That Time I Was Catfished by My Roommate

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I’m not talking about the fish. Maybe the first time you heard about catfishing was with Manti Te’o and his fake dead girlfriend. Maybe it’s the guy you made fun of on Facebook who gave his heart away to a “woman” in “New Hampshire” because she “needed the money to take the trip out to California to see him.” Then some burly man sitting behind a screen the whole time pocketed the money. I’d heard these wild stories and, like others, told myself I would never fall into the trap.

Then I got catfished by my own college roommate.

Moving across the country to go to college is terrifying. Consider it even more terrifying when you don’t know a soul at your university. So of course, I felt thrilled to find a kindred spirt on Facebook before moving to American University in Washington, D.C. The woman I considered my match made in heaven became my first college roommate and ended up being my polar opposite.

Before I moved to college, I lived in my own room and never shared a space with someone else. I was fortunate enough to enjoy my privacy and alone time. I came to peace with the idea that I would soon share my room with another person. In fact, I felt excited by the idea of living so close to someone while so far away from home. Sacrificing privacy for a lifelong friendship sounded like more than a fair deal.

I wanted to make sure the person I spent so much of my time with shared common interests with me. I scavenged a Facebook group for the upcoming freshman class in search of someone I could enjoy rooming with and who I thought would become my new best friend forever.

Then I stumbled upon my roommate to be. She described herself as a “free spirit” who loved record players, indie rock and reading. I immediately felt a kinship with this person whom I’d never met.

My fingers danced over my keyboard as I messaged her. Every response I received only confirmed my suspicion that we were actually separated at birth. We talked for weeks about our interests and goals for the future. I opened up to a complete stranger in a way I never had before. Soon after, we agreed to room together, and my mind exploded with the daydreams of what our future might look like.

My dream morphed into a nightmare.

During freshman orientation, I began to suspect my perfect roommate wasn’t as perfect as she made herself out to be. On Facebook, she said she loved to go on adventures, make friends and experience as many new things as possible. In real life, she only wanted to sleep during our free time. She wouldn’t accompany me to any of the week’s events and constantly complained that they weren’t interesting. She even mocked me for showing interest in the events and guilt tripped me for wanting to make other friends. For the first week, she shamed me into staying in the room with her. I did almost nothing.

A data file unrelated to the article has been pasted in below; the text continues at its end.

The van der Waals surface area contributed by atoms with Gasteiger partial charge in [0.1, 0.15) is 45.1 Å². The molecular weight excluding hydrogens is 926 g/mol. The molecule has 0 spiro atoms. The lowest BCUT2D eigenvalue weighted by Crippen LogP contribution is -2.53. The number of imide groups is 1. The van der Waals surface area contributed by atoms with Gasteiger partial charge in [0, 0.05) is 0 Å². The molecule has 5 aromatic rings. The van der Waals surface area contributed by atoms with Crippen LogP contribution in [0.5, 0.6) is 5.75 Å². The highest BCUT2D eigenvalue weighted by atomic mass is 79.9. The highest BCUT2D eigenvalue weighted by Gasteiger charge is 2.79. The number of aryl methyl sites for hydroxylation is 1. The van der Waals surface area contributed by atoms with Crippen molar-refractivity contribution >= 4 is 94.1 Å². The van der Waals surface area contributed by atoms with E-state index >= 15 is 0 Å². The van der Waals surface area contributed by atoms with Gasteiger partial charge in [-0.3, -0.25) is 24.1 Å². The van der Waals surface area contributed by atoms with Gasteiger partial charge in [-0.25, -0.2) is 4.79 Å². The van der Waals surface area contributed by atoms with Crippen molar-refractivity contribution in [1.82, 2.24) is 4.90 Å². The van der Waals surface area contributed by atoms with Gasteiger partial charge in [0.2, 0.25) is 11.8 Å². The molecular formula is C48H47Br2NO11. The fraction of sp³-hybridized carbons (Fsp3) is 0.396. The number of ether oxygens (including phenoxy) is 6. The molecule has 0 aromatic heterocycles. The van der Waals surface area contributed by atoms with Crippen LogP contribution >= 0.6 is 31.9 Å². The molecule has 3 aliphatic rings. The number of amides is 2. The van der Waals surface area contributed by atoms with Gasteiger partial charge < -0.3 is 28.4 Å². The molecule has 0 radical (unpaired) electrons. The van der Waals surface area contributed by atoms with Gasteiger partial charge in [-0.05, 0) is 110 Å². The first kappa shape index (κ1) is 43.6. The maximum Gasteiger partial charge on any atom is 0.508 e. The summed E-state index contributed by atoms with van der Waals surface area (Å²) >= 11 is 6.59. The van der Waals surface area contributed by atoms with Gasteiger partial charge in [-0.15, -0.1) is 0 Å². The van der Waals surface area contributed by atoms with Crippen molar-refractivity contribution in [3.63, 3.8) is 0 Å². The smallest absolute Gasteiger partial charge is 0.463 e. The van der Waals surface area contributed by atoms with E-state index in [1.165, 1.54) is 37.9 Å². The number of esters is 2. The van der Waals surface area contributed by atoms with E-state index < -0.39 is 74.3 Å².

When classes started, I found my roommate spending more and more time back in our room and not in class. I would leave in the morning for class and come back to find her still sleeping in the room when I got back in the afternoon. She slept for days at a time. Days. She slept through class and slept through her tuition.

If only she had stayed a sleeping beauty, perhaps we could have made this work. But her behavior took another turn for the bizarre. Her Facebook advertisement self-proclaimed her as “independent,” but she had me walk with her to the bathroom and go with her to wash laundry. She begged me to wash her dishes for her so she could avoid going to the lounge and seeing people. She even left her trash on my side of the room so I’d take it out for her and woke me up at 1 a.m. to go print her assignments for class.

I would plead with my roommate to not make me share each and every waking moment with her, but she would often mock me or even my family until I caved in and went with her. I could tell this was becoming an abusive relationship, far from the dream I had in mind when we met on Facebook.

As I continued to be confined to a 10-foot by 10-foot prison cell with her, I felt my sanity slipping away. The honeymoon was over, and I was ready for a divorce. I quickly realized that I had been catfished, conned, hoodwinked by my roommate. She drew me in with her siren song of indie rock on vinyl records and I was crashing into the rocks.

It took me months, but I finally escaped her clutches. However, I am still not over the psychological effects from living with her. I continue to face trust issues, leery of the idea of a new roommate. As time passes I hope to gain back my confidence and sanity and to get back into the roommate scene. However, I’ll never forget the time my college roommate catfished me into living with her.

Mackenzie is a freshman Journalism and Political Science major at American University. She loves her record player, poetry and F. Scott Fitzgerald. Mackenzie is from a small town in California’s Central Valley and is learning how to survive in a big city.

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